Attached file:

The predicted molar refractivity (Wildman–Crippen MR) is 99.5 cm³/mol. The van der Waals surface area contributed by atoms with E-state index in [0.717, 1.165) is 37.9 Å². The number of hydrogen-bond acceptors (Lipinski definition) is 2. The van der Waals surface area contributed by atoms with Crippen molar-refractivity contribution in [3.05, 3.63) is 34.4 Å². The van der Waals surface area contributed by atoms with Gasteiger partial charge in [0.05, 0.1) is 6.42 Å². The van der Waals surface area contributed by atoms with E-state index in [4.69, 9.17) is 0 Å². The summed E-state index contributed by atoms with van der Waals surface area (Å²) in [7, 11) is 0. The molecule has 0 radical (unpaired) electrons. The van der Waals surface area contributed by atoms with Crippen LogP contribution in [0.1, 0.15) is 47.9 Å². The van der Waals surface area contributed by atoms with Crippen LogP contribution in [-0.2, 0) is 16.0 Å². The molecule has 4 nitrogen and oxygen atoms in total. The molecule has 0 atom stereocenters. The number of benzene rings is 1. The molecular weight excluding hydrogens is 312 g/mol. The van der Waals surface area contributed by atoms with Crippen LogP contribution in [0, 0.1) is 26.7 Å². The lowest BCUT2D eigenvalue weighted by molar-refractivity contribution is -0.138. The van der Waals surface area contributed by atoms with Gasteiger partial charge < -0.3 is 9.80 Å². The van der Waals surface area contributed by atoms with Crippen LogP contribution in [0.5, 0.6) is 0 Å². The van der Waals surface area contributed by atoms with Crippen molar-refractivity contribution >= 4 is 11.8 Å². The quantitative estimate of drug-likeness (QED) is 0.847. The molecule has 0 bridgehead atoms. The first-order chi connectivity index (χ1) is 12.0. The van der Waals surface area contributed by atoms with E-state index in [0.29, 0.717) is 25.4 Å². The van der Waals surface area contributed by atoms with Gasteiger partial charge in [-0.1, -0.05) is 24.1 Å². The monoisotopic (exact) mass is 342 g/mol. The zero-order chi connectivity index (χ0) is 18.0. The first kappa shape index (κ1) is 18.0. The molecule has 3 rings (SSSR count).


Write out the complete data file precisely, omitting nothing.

The predicted molar refractivity (Wildman–Crippen MR) is 99.5 cm³/mol. The van der Waals surface area contributed by atoms with E-state index in [0.717, 1.165) is 37.9 Å². The number of hydrogen-bond acceptors (Lipinski definition) is 2. The van der Waals surface area contributed by atoms with Crippen molar-refractivity contribution in [3.05, 3.63) is 34.4 Å². The van der Waals surface area contributed by atoms with Gasteiger partial charge in [0.05, 0.1) is 6.42 Å². The van der Waals surface area contributed by atoms with E-state index in [4.69, 9.17) is 0 Å². The summed E-state index contributed by atoms with van der Waals surface area (Å²) in [7, 11) is 0. The molecule has 0 radical (unpaired) electrons. The van der Waals surface area contributed by atoms with Crippen LogP contribution in [0.1, 0.15) is 47.9 Å². The van der Waals surface area contributed by atoms with Crippen LogP contribution in [-0.2, 0) is 16.0 Å². The molecule has 4 nitrogen and oxygen atoms in total. The molecule has 0 atom stereocenters. The number of benzene rings is 1. The molecular weight excluding hydrogens is 312 g/mol. The van der Waals surface area contributed by atoms with Crippen LogP contribution in [0, 0.1) is 26.7 Å². The lowest BCUT2D eigenvalue weighted by molar-refractivity contribution is -0.138. The van der Waals surface area contributed by atoms with Gasteiger partial charge < -0.3 is 9.80 Å². The van der Waals surface area contributed by atoms with Crippen LogP contribution in [0.5, 0.6) is 0 Å². The van der Waals surface area contributed by atoms with Crippen molar-refractivity contribution >= 4 is 11.8 Å². The quantitative estimate of drug-likeness (QED) is 0.847. The molecule has 0 bridgehead atoms. The first-order chi connectivity index (χ1) is 12.0. The van der Waals surface area contributed by atoms with E-state index in [0.29, 0.717) is 25.4 Å². The van der Waals surface area contributed by atoms with Gasteiger partial charge in [-0.1, -0.05) is 24.1 Å². The monoisotopic (exact) mass is 342 g/mol. The zero-order chi connectivity index (χ0) is 18.0. The first kappa shape index (κ1) is 18.0. The molecule has 3 rings (SSSR count).